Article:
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One of the most controversial episodes in the life of the Prophet Muhammad concerns an incident in which he allegedly mistook words suggested by Satan as divine revelation. Known as the Satanic verses, these praises to the pagan deities contradict the Islamic belief that Allah is one and absolute. Muslims today―of all sects―deny that the incident of the Satanic verses took place. But as Shahab Ahmed explains, Muslims did not always... more...

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Winner of the Jewish Book of the Year Award The first comprehensive yet accessible history of the state of Israel from its inception to present day, from Daniel Gordis, "one of the most respected Israel analysts" (The Forward) living and writing in Jerusalem. Israel is a tiny state, and yet it has captured the world’s attention, aroused its imagination, and lately, been the object of its opprobrium. Why does such a small country... more...

An epic historical consideration of the Mongol conquest of Western Asia and the spread of Islam during the years of non-Muslim rule The Mongol conquest of the Islamic world began in the early thirteenth century when Genghis Khan and his warriors overran Central Asia and devastated much of Iran. Distinguished historian Peter Jackson offers a fresh and fascinating consideration of the years of infidel Mongol rule in Western Asia,... more...

A portrait in her own words of the female Lawrence of Arabia, the subject of the upcoming major motion picture Queen of the Desert, starring Nicole Kidman, James Franco, Damian Lewis, and Robert Pattinson, and directed by Werner Herzog Gertrude Bell was leaning in 100 years before Sheryl Sandberg. One of the great woman adventurers of the twentieth century, she turned her back on Victorian society to study at Oxford and travel the world, and became... more...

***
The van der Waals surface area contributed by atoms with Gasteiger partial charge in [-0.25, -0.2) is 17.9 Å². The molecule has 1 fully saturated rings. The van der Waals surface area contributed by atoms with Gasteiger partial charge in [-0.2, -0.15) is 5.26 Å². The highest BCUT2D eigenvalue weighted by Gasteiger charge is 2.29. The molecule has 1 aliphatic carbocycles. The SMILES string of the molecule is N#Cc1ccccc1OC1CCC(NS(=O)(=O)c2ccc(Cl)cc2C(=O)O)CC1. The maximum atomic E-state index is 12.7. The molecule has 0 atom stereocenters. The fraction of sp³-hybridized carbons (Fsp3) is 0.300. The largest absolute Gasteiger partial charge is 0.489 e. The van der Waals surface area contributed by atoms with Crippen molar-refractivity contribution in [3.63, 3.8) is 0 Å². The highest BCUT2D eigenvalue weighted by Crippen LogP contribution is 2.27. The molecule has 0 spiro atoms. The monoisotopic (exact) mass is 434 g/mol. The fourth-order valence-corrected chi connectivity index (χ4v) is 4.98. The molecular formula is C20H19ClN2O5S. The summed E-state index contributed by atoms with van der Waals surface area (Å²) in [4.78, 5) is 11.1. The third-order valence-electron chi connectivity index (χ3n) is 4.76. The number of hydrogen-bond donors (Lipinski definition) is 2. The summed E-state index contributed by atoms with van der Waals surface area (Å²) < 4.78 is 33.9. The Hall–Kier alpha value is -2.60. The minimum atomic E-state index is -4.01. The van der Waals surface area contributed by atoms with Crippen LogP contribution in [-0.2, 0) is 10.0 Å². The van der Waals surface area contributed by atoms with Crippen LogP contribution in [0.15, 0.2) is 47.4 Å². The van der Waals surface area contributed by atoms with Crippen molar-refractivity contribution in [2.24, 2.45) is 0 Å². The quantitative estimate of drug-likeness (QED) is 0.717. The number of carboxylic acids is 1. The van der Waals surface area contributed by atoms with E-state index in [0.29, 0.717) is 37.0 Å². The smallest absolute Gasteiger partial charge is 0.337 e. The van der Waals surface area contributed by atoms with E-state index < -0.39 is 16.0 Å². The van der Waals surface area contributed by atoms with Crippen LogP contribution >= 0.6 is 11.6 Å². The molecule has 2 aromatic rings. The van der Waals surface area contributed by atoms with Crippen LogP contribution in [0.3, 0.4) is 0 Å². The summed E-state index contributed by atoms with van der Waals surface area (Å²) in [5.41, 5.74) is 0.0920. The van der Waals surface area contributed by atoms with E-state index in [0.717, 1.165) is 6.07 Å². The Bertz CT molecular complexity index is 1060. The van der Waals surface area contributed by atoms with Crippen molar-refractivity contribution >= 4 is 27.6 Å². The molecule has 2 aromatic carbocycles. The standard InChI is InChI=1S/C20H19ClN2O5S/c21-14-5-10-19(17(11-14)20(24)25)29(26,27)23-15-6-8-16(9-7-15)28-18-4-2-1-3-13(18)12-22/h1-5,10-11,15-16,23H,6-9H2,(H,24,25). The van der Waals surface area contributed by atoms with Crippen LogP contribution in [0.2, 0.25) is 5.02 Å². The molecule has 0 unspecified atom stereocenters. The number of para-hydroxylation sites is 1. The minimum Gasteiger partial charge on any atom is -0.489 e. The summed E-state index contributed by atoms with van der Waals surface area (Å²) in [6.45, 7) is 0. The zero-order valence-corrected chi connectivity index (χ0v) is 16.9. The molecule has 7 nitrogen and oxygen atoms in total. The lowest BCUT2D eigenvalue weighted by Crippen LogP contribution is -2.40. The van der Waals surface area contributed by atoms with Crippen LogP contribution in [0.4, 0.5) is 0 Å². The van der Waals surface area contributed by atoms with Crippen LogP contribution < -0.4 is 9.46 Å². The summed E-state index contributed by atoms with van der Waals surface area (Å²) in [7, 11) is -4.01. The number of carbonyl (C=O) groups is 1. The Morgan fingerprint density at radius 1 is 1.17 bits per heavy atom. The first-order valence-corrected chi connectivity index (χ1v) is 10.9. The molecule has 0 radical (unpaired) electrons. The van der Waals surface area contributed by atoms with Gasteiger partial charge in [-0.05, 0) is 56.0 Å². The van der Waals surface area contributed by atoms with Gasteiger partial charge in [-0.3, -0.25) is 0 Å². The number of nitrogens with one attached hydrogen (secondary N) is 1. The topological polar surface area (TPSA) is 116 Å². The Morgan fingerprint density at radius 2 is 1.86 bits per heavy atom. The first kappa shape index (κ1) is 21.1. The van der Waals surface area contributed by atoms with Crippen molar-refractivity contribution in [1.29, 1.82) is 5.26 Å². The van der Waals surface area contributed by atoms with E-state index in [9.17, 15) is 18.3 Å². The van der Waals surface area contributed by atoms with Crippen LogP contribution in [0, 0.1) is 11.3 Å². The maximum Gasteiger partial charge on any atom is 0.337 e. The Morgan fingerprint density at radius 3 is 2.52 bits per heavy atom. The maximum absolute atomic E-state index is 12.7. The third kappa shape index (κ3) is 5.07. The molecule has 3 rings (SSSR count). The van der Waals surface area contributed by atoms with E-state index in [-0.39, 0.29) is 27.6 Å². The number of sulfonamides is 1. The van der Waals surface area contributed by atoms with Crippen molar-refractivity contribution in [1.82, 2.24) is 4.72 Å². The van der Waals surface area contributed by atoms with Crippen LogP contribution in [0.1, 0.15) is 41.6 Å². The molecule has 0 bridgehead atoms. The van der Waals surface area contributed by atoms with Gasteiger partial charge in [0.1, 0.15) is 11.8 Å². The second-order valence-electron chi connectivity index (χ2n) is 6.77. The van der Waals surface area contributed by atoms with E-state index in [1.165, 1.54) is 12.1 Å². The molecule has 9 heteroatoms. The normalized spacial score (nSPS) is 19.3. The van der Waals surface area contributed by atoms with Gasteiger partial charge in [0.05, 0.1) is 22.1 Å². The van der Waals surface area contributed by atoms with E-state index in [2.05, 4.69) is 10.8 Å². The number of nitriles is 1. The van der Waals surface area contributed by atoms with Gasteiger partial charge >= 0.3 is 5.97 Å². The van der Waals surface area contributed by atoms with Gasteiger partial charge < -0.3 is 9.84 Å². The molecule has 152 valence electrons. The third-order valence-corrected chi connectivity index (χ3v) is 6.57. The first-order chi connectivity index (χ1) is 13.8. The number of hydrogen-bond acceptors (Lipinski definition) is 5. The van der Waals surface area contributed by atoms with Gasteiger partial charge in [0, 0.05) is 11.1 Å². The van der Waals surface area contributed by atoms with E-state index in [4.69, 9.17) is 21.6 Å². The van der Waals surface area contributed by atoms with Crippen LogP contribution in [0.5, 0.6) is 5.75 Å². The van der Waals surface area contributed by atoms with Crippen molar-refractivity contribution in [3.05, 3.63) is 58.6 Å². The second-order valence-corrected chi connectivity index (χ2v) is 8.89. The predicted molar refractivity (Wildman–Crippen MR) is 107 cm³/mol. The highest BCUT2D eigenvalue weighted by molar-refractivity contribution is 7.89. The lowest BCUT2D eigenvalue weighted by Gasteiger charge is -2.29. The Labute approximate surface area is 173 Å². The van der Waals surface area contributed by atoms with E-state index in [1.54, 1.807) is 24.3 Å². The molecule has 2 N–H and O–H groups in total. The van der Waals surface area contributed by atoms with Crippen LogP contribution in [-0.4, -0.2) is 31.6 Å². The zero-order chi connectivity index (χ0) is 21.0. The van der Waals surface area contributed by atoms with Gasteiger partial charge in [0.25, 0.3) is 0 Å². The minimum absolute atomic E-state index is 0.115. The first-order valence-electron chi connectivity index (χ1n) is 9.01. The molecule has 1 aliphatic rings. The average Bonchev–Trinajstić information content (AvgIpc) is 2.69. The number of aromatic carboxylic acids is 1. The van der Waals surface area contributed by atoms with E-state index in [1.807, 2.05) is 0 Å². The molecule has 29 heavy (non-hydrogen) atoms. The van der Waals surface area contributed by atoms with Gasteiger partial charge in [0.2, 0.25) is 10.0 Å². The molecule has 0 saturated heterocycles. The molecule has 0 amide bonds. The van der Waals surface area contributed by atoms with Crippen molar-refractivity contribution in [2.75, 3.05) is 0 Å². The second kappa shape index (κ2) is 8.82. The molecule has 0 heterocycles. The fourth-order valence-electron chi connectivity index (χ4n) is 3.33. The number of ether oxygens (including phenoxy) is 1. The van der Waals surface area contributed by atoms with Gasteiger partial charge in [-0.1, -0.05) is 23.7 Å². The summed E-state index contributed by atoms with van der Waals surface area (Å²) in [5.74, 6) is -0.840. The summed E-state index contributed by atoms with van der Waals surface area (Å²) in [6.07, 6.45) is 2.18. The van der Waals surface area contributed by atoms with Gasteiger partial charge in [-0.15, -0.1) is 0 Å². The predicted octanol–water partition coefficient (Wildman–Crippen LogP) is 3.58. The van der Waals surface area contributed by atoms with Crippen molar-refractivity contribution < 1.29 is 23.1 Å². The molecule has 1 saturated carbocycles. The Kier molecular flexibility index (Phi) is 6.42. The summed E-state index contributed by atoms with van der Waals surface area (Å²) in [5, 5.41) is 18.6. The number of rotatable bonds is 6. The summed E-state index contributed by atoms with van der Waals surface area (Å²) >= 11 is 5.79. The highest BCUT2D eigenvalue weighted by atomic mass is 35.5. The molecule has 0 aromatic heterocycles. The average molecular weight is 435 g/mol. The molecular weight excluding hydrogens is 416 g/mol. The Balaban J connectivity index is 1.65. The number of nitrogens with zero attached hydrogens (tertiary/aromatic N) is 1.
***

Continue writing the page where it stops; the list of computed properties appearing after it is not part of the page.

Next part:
In Urban Autonomy in Medieval Islam Fukuzo Amabe offers the first in-depth study on autonomous cities in medieval Islam stretching from Aleppo to Toledo.

Muslims first appeared in the early seventh century as members of a persecuted religious movement in a sun-baked town in Arabia. Within a century, their descendants were ruling a vast territory that extended from the Atlantic Ocean to the Indus River valley in modern Pakistan. This region became the arena for a new cultural experiment in which Muslim scholars and creative artists synthesized and reworked the legacy of Rome, Greece, Iran,... more...

He is the deadliest American sniper ever, called “the devil” by the enemies he hunted and “the legend” by his Navy SEAL brothers . . . From 1999 to 2009, U.S. Navy SEAL Chris Kyle recorded the most career sniper kills in United States military history. The Pentagon has officially confirmed more than 150 of Kyles kills (the previous American record was 109), but it has declined to verify the astonishing total number for this book. Iraqi... more...

With theoretically-rich contributions from an international group of political scientists, historians, and economists, this volume addresses the puzzle of why the Middle East has produced no single dominant and acknowledged regional power, despite contenders such as Egypt, Saudi Arabia, Iran, Israel, and Turkey. Rich, theoretically-engaged case study chapters address a gap in the vibrant international academic discussion on the role of (new) regional... more...

This 1967 title is a portrait of the marsh Arabs of southern Iraq. Maxwell presents his impressions of these secluded people, along with numerous photos. Although intended as a travel book, this make more of a historical or sociological study now, given the...turmoil in Iraq.--Library Journal.